As markets deal with the decline of the “Everything Bubble” and the consequences of the great misallocation of capital, Alec Cutler, portfolio manager at our offshore partner, Orbis, chats to Bloomberg’s Merryn Somerset Webb about the impact of central bank and government intervention, the future of inflation and why being a contrarian, value-oriented investor can help navigate a path through choppy waters.
From explaining the importance of the peace dividend slide and how it has affected the defence sector, to breaking down the thinking behind some of the more contrarian energy holdings, they discuss where we are, how we got here, and importantly where we can go next.
Watch the full conversation, or to find out more about a specific topic, jump to one of the chapters.
Chapter 1: Introducing a contrarian Mecca
Alec and Merryn set the scene in Edinburgh’s Library of Mistakes and discuss why the financial industry repeats itself over and over.
Chapter 2: What do we mean by regime change?
From 1981 to 2023, there have been a number of significant events that have created the investment environment of today, from the global financial crisis to the Everything Bubble and the great misallocation of capital. But is the tide finally starting to turn? And what does it mean for investors?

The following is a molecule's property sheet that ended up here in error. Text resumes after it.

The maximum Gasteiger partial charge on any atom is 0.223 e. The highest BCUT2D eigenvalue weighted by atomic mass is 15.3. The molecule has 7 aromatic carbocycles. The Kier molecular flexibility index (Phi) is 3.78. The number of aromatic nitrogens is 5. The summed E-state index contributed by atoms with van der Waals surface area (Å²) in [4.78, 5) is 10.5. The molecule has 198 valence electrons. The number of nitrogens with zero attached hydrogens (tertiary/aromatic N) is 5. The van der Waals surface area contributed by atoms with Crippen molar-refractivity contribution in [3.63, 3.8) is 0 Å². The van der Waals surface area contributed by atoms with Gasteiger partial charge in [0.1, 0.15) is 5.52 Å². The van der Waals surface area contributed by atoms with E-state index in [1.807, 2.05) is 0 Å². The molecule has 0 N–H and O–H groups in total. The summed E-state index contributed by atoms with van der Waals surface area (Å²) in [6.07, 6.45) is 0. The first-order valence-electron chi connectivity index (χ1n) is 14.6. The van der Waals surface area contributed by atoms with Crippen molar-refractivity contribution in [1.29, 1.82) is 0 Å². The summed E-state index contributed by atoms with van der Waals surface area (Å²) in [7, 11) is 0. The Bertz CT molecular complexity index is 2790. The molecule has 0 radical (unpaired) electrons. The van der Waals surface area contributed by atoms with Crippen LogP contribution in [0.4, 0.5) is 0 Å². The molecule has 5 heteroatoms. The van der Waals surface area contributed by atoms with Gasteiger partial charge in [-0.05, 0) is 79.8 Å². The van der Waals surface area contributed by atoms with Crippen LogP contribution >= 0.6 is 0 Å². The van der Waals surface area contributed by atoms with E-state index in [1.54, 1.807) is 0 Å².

Chapter 3: The impact of greenflation and the journey back to "normality"
The number of inflationary impulses, including greenflation, is not receding as quickly as some might believe, so what does this mean for inflation expectations going forward?
Chapter 4: Navigating markets as a contrarian investor
Alec and Merryn discuss why – despite the market backdrop – being a contrarian, value-orientated investor with a disciplined process has proved to be a successful foundation for Orbis.
Chapter 5: Understanding the valuation gap
Is the value rally over before it really started? Alec and Merryn chat about the valuation gap, what it is and why there are actually more opportunities than you might expect.
Chapter 6: Where are some of the opportunities in energy?
Energy has been a strong sector in recent years with high oil and commodity prices, but is that changing? Are there still opportunities to be found, and can they really fit into a world focused on energy transition and getting to net zero?
Chapter 7: Why is the UK stock market interesting from a value perspective?
Is Brexit to blame for UK equities languishing at the bottom of the pile for most investors? Or are there other reasons why companies in the UK are being overlooked and trading at very low valuations? More importantly, is there still value or are they cheap for a reason?
Chapter 8: The peace dividend slide and rise of the defence sector
The war in Ukraine has focused more countries, and investors, on the need for good defence stocks, and also raised the question of whether these companies actually play a role in creating social good. Alec and Merryn discuss why they have been overlooked for so long, and what it means going forward.
Chapter 9: Have the roles reversed for passive and active investors?
The shifting market environment is affecting not just growth and value but also passive and active. Do investors need to rethink what it means to be either a passive or active investor?
Chapter 10: What does it really mean to be diversified?
As investors digest the consequences of the regime change and the great misallocation we have witnessed, diversification becomes more important than ever. But how can you tell if you’re diversified, and what does it really mean?